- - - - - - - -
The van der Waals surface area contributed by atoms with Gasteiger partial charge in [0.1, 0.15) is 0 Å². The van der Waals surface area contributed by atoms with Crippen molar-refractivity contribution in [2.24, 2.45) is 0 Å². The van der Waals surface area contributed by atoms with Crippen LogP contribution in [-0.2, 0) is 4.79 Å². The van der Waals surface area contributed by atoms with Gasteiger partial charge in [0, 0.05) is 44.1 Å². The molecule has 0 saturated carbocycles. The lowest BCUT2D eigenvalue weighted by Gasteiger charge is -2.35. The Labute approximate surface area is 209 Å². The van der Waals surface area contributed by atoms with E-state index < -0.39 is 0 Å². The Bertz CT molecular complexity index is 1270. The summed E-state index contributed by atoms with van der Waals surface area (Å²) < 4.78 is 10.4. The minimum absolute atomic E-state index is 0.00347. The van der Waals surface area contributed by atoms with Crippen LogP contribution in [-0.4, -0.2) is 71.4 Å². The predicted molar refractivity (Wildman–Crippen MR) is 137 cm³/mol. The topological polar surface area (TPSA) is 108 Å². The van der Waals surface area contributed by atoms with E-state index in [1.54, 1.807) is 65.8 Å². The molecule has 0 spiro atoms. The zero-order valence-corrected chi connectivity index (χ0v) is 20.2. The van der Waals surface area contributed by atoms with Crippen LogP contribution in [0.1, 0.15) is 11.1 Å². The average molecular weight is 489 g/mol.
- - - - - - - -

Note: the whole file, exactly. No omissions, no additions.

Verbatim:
The van der Waals surface area contributed by atoms with Gasteiger partial charge in [0.1, 0.15) is 0 Å². The van der Waals surface area contributed by atoms with Crippen molar-refractivity contribution in [2.24, 2.45) is 0 Å². The van der Waals surface area contributed by atoms with Crippen LogP contribution in [-0.2, 0) is 4.79 Å². The van der Waals surface area contributed by atoms with Gasteiger partial charge in [0, 0.05) is 44.1 Å². The molecule has 0 saturated carbocycles. The lowest BCUT2D eigenvalue weighted by Gasteiger charge is -2.35. The Labute approximate surface area is 209 Å². The van der Waals surface area contributed by atoms with E-state index < -0.39 is 0 Å². The Bertz CT molecular complexity index is 1270. The summed E-state index contributed by atoms with van der Waals surface area (Å²) < 4.78 is 10.4. The minimum absolute atomic E-state index is 0.00347. The van der Waals surface area contributed by atoms with Crippen LogP contribution in [-0.4, -0.2) is 71.4 Å². The predicted molar refractivity (Wildman–Crippen MR) is 137 cm³/mol. The topological polar surface area (TPSA) is 108 Å². The van der Waals surface area contributed by atoms with E-state index in [1.54, 1.807) is 65.8 Å². The molecule has 0 spiro atoms. The zero-order valence-corrected chi connectivity index (χ0v) is 20.2. The van der Waals surface area contributed by atoms with Crippen LogP contribution in [0.1, 0.15) is 11.1 Å². The average molecular weight is 489 g/mol.